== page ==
UNIVERSITY PARK - It was a quiet night in Penn State's athletic dorms and apartments following the Nittany Lions' 34-31 home loss a week ago to underdog Central Florida.
"That was the night of the Floyd Mayweather fight. I think everybody just chilled. A lot of people didn't go out. I know I didn't," Lion tight end Kyle Carter said. "That night was kind of tough, I guess."
No doubt at least of few of the Lions imagined they were Mayweather, taking their frustrations out vicariously on Canelo Alvarez after experiencing their first lost of the season.
"A loss is never easy. It's one of the hardest things to get through," said junior running back Zach Zwinak, who rushed for 100 yards and three touchdowns against UCF but also was guilty of a crucial fumble late in the contest. "I grew up to be extremely competitive. My dad instilled it in me, so losing is extremely hard. But you let it go. To not think about it is the biggest thing. If you think about it, it will eat away at you."
Penn State put the UCF setback in the past, coming out behind a strong running game and defensive performance in a 34-0 win on Saturday over Kent State in a wet and rainy Beaver Stadium to take a 3-1 record into the bye week before heading into Big Ten Conference play.
"This was a really important week for us, coming after a loss. Everyone's looking to see how we were going to respond, including the team and the coaches," senior linebacker Glenn Carson said. "Overall, I think we played a lot better. We really came together."
The key, many of the players agreed, was not to dwell on it.
"We went in the film room, watched our mistakes and moved on," left tackle Donovan Smith said of the approach following the UCF loss. "It's over. There's nothing you can do about it."
"There's like a 24-hour clock," safety/linebacker Stephen Obeng-Agyapong said. "We were mad for 24 hours. But, after that, you have to turn the chapter. You have to play again. We have a game every week. Every week we've got to prove ourselves.
"It's tough, especially after the game. Nobody likes to lose. It hit us hard, but we bounced back."
That was a test particularly for the defensive players. The Lion 'D' had received a lot of praise for the way it had played in the first two games. However, Penn State was scorched for more than 500 yards by UCF Blake Bortles and his array of receivers.
"Last week, we had a tough time. This week, I think we played loose, we practiced loose," cornerback Trevor Williams said. "We had a lot more fun today."
Lion coach Bill O'Brien said he didn't think his defensive players followed a lot of the criticism they received in the media, but he apparently did. He made a point about midway through the press conference to break away from questions and point out to everyone that they pitched a shutout.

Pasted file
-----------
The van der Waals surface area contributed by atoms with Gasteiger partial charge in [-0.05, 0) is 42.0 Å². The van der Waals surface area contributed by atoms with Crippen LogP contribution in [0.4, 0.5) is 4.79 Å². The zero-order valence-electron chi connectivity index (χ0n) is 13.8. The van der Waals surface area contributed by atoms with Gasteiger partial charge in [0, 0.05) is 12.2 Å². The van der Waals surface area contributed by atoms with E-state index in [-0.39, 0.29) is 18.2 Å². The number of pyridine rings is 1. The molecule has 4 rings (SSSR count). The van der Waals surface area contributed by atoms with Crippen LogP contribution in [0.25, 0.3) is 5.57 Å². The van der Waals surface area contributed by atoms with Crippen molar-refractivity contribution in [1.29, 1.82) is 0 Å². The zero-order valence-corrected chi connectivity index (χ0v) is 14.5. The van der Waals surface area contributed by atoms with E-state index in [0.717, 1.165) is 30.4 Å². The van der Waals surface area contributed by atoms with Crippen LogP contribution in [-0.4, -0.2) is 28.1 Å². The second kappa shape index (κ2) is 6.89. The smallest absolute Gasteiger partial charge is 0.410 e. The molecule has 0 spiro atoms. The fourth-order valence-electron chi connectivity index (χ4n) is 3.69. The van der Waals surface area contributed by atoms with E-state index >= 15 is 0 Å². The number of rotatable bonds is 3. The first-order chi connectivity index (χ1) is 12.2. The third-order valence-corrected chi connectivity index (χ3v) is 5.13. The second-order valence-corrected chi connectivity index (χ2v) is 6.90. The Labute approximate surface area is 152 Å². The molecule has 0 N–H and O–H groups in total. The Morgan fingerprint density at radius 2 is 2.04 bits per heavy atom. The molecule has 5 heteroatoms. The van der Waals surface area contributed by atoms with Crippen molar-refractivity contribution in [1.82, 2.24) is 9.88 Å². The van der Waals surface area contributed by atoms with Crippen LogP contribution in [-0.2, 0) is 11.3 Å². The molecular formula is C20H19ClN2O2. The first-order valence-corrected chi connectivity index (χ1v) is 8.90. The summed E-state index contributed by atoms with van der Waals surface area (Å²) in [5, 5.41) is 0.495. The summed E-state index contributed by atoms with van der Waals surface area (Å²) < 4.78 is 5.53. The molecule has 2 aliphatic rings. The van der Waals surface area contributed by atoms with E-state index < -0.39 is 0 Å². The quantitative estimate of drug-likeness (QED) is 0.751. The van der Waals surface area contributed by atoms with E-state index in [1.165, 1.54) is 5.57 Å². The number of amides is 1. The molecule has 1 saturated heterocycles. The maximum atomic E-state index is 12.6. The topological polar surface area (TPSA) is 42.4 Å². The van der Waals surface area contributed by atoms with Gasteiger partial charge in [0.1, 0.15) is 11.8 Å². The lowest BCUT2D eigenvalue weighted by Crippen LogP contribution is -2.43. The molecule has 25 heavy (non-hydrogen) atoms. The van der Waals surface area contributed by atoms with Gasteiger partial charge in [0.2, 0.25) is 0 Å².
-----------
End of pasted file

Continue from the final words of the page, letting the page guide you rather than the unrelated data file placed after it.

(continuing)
It almost seemed as though O'Brien was intending his words for his team as much as the press.
"Anytime you go out there and you don't perform the way you think you should perform and you're a good football player, which we have, and you've got good coaches on that side of the ball, and we're demanding on each other and extremely competitive people, it's a disappointment. Those guys took it to heart," O'Brien said. "They came out and they practiced hard every single day. John [Butler] put together a good gameplan. I don't know what the stats were, but it looked to me like it was a struggle to move the ball for Kent State."
Kent had 56 yards rushing. UCF had more than that on one play and nearly as many on another.
"We put pride into it," linebacker Nyeem Wartman said. "Our seniors and coaches stepped up and showed that they believed in us. They know that we're better than that. We just had to get back to the Penn State brand."
Wartman said he spent the hours immediately after the UCF game by himself.
"You know all the plays you messed up on. You know what you could have done," Wartman said. "Here, we have a higher standard. If we don't reach that standard, that's a blow to us. Even if we'd won that game, it was a blow to us, because we didn't meet that standard."
While no one liked to lose, the Nittany Lions tried to look at silver linings, one of which was it sent a message to the team what it need to work on before it hit the conference schedule.
"It was good that it came now, especially with us going into the bye week. You never want to go into the bye week with questions," Obeng-Agyapong said. "Now I feel like we have our identity. We need to keep on rolling and make it better."
Williams said he was eager to get back on the field to atone.
"That's the best thing about football. You always get a chance to play the next snap, the next game," Williams said. "And it was another home game. We owed our fans a win today. They came out to support us in the rain."
Carson was one of the few Lions that actually came right out and said the UCF loss served as motivation against Kent State.
"With any competitor, it's tough after a loss, and you kind of feel it all week long as you're practicing," Carson said. "Coming out and winning gets that off your shoulders a little bit, and you can keep moving forward and use that momentum."
As Smith said, no one likes to lose, but not everyone can win. The key is to make the best of it. The Lions are hoping the disappointment of the UCF game could pay off by leading to success down the road.
"That loss is in the past. We learned from it," Carter said. "Now I'm just ready to go 11-1."